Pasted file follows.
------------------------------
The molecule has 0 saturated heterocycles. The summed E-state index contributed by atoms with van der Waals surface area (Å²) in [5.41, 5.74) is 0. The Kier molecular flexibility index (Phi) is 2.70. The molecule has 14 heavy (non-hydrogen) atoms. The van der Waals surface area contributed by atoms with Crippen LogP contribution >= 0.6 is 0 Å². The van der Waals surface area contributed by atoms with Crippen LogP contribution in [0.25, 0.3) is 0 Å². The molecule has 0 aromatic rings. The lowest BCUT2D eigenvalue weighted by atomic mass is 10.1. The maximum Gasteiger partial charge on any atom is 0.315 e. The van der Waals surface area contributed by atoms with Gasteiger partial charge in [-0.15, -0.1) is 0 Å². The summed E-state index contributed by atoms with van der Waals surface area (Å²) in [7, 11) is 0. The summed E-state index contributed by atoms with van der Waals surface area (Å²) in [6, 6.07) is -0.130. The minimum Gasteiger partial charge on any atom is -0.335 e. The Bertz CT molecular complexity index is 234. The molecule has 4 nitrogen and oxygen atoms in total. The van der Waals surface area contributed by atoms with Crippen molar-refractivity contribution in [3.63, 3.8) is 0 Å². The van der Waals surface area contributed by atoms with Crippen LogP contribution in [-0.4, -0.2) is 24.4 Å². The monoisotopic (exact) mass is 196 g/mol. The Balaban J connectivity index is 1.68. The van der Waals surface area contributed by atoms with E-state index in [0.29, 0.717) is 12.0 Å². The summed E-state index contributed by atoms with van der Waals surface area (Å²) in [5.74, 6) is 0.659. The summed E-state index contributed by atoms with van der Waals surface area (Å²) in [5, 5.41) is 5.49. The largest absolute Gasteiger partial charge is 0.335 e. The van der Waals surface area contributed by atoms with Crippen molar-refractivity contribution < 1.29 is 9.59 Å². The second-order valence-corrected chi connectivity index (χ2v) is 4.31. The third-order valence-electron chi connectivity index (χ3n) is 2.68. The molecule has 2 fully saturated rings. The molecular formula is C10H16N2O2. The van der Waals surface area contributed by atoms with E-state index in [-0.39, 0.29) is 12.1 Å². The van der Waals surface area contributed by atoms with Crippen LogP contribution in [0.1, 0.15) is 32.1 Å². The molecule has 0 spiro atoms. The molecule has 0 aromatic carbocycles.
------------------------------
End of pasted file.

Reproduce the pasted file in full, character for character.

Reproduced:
The molecule has 0 saturated heterocycles. The summed E-state index contributed by atoms with van der Waals surface area (Å²) in [5.41, 5.74) is 0. The Kier molecular flexibility index (Phi) is 2.70. The molecule has 14 heavy (non-hydrogen) atoms. The van der Waals surface area contributed by atoms with Crippen LogP contribution >= 0.6 is 0 Å². The van der Waals surface area contributed by atoms with Crippen LogP contribution in [0.25, 0.3) is 0 Å². The molecule has 0 aromatic rings. The lowest BCUT2D eigenvalue weighted by atomic mass is 10.1. The maximum Gasteiger partial charge on any atom is 0.315 e. The van der Waals surface area contributed by atoms with Gasteiger partial charge in [-0.15, -0.1) is 0 Å². The summed E-state index contributed by atoms with van der Waals surface area (Å²) in [7, 11) is 0. The summed E-state index contributed by atoms with van der Waals surface area (Å²) in [6, 6.07) is -0.130. The minimum Gasteiger partial charge on any atom is -0.335 e. The Bertz CT molecular complexity index is 234. The molecule has 4 nitrogen and oxygen atoms in total. The van der Waals surface area contributed by atoms with Crippen molar-refractivity contribution in [3.63, 3.8) is 0 Å². The van der Waals surface area contributed by atoms with Crippen LogP contribution in [-0.4, -0.2) is 24.4 Å². The monoisotopic (exact) mass is 196 g/mol. The Balaban J connectivity index is 1.68. The van der Waals surface area contributed by atoms with E-state index in [0.29, 0.717) is 12.0 Å². The summed E-state index contributed by atoms with van der Waals surface area (Å²) in [5.74, 6) is 0.659. The summed E-state index contributed by atoms with van der Waals surface area (Å²) in [5, 5.41) is 5.49. The largest absolute Gasteiger partial charge is 0.335 e. The van der Waals surface area contributed by atoms with Crippen molar-refractivity contribution < 1.29 is 9.59 Å². The second-order valence-corrected chi connectivity index (χ2v) is 4.31. The third-order valence-electron chi connectivity index (χ3n) is 2.68. The molecule has 2 fully saturated rings. The molecular formula is C10H16N2O2. The van der Waals surface area contributed by atoms with E-state index in [-0.39, 0.29) is 12.1 Å². The van der Waals surface area contributed by atoms with Crippen LogP contribution in [0.1, 0.15) is 32.1 Å². The molecule has 0 spiro atoms. The molecule has 0 aromatic carbocycles.